Alessandro Gagliano

Alessandro Gagliano was born in Naples in 1640. He studied violin and mandolin early in his life and as his interest in music grew he became interested in making instruments as well. Legend has it that around the age of 20, possibly on the run from some altercation in Naples, Gagliano found himself in the woods of Marighanetto Borgo where he started carving instruments from dead wood and tree stumps. Although this is likely just a story, Gagliano’s origins during those few years haven’t been traced. Eventually he moved to Cremona where he became acquainted with Nicola Amati. At Amati’s workshop he delved into the technical aspects of fine violin making and his work drastically improved. Around this time, some sources say he may have apprenticed with Stradivari as well.

In 1695 he returned to Naples to establish on his own, away from Cremona where more well-known makers absorbed all the demand for fine violins. Gagliano was clearly inspired by what he had learned in Cremona. This inspiration is evident in his wood selection and varnish. Still, in an effort to develop his individual presence he created a personal model. His varnish recipe evolved as well to work in the warmer climate of Naples.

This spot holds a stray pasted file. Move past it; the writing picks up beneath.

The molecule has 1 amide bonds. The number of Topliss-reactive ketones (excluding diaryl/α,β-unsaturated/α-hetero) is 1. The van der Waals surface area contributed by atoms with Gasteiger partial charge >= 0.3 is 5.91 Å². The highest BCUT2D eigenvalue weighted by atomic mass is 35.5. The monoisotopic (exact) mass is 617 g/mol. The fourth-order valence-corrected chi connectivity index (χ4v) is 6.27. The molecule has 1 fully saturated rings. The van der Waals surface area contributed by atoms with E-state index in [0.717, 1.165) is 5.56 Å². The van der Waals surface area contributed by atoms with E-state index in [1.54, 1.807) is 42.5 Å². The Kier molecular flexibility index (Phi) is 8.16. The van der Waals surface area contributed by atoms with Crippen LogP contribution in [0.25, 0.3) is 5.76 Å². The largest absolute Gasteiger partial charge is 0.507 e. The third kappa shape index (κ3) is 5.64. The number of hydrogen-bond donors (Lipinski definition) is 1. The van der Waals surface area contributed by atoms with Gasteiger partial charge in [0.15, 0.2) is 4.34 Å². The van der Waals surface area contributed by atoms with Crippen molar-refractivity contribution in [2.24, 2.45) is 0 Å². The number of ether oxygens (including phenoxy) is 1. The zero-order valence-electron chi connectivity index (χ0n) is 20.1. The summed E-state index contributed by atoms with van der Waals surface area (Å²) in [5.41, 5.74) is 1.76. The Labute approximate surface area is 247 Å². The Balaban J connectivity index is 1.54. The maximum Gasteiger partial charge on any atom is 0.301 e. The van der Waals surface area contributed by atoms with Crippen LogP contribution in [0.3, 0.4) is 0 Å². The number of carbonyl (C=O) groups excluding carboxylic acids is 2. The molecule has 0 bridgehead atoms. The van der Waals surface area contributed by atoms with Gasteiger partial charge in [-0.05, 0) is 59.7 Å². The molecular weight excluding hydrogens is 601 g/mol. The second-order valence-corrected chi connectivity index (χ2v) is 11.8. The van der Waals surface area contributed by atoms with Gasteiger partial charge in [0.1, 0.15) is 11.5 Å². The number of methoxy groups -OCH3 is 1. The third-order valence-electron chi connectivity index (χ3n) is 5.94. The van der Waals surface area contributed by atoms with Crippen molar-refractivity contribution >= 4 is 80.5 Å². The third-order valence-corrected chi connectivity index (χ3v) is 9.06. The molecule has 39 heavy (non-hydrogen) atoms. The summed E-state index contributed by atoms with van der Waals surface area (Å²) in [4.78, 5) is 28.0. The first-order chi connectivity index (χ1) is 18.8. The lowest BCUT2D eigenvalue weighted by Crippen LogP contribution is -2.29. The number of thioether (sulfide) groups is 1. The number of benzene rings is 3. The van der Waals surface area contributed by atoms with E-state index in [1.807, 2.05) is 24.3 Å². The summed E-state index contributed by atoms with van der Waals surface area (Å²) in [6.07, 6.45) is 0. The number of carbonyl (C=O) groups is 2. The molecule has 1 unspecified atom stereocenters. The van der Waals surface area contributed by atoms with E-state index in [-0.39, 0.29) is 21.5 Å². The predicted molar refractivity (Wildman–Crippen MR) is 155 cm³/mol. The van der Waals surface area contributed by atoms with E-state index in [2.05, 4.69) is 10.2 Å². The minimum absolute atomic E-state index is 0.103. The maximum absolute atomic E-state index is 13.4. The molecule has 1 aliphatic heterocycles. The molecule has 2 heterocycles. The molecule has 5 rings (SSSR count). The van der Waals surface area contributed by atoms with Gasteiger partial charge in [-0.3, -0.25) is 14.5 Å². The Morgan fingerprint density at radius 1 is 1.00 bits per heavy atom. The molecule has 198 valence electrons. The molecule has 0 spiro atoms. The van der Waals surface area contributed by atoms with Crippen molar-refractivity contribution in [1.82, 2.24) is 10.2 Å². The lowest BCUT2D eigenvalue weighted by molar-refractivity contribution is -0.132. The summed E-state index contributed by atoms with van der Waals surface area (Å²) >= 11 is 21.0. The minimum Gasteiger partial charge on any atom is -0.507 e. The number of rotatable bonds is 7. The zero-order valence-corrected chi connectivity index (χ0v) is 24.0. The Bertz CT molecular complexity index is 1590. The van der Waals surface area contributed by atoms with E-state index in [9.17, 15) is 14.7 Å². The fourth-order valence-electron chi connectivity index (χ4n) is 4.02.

Gagliano became incredibly influential to the history of violin-making and he is known to have established the Neapolitan style. He trained his sonsĀ Nicolo Gagliano and Gennaro Gagliano in violin making as well. Upon his death in 1732, his sons took over his workshop and continued the legacy of violin making in Naples.